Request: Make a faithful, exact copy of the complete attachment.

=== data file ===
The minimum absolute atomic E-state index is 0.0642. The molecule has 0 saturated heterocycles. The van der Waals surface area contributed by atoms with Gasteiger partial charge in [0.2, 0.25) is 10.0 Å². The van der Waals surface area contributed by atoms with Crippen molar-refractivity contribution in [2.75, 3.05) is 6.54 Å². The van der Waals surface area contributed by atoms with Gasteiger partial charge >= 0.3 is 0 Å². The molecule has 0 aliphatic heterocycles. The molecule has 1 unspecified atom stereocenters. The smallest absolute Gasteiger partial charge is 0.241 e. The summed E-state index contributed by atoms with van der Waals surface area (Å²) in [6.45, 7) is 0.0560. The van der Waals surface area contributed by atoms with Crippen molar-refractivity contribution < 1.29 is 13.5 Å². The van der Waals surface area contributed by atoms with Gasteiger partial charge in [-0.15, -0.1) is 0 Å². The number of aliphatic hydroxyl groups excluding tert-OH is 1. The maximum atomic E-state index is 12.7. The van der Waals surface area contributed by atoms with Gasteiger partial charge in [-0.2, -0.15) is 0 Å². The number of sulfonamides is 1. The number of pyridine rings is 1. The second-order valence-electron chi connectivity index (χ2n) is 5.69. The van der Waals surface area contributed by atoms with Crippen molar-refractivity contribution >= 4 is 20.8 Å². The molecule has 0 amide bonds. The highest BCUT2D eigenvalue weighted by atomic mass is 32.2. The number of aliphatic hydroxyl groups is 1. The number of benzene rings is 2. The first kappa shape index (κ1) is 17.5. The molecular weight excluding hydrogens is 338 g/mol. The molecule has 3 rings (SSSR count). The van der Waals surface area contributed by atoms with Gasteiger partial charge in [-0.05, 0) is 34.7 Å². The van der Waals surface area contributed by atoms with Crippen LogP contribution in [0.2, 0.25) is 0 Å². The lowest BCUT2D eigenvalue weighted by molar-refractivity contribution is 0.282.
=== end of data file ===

The minimum absolute atomic E-state index is 0.0642. The molecule has 0 saturated heterocycles. The van der Waals surface area contributed by atoms with Gasteiger partial charge in [0.2, 0.25) is 10.0 Å². The van der Waals surface area contributed by atoms with Crippen molar-refractivity contribution in [2.75, 3.05) is 6.54 Å². The van der Waals surface area contributed by atoms with Gasteiger partial charge >= 0.3 is 0 Å². The molecule has 0 aliphatic heterocycles. The molecule has 1 unspecified atom stereocenters. The smallest absolute Gasteiger partial charge is 0.241 e. The summed E-state index contributed by atoms with van der Waals surface area (Å²) in [6.45, 7) is 0.0560. The van der Waals surface area contributed by atoms with Crippen molar-refractivity contribution < 1.29 is 13.5 Å². The van der Waals surface area contributed by atoms with Gasteiger partial charge in [-0.15, -0.1) is 0 Å². The number of aliphatic hydroxyl groups excluding tert-OH is 1. The maximum atomic E-state index is 12.7. The van der Waals surface area contributed by atoms with Gasteiger partial charge in [-0.2, -0.15) is 0 Å². The number of sulfonamides is 1. The number of pyridine rings is 1. The second-order valence-electron chi connectivity index (χ2n) is 5.69. The van der Waals surface area contributed by atoms with Crippen molar-refractivity contribution >= 4 is 20.8 Å². The molecule has 0 amide bonds. The highest BCUT2D eigenvalue weighted by atomic mass is 32.2. The number of aliphatic hydroxyl groups is 1. The number of benzene rings is 2. The first kappa shape index (κ1) is 17.5. The molecular weight excluding hydrogens is 338 g/mol. The molecule has 3 rings (SSSR count). The van der Waals surface area contributed by atoms with Gasteiger partial charge in [-0.05, 0) is 34.7 Å². The van der Waals surface area contributed by atoms with Crippen LogP contribution in [0.2, 0.25) is 0 Å². The lowest BCUT2D eigenvalue weighted by molar-refractivity contribution is 0.282.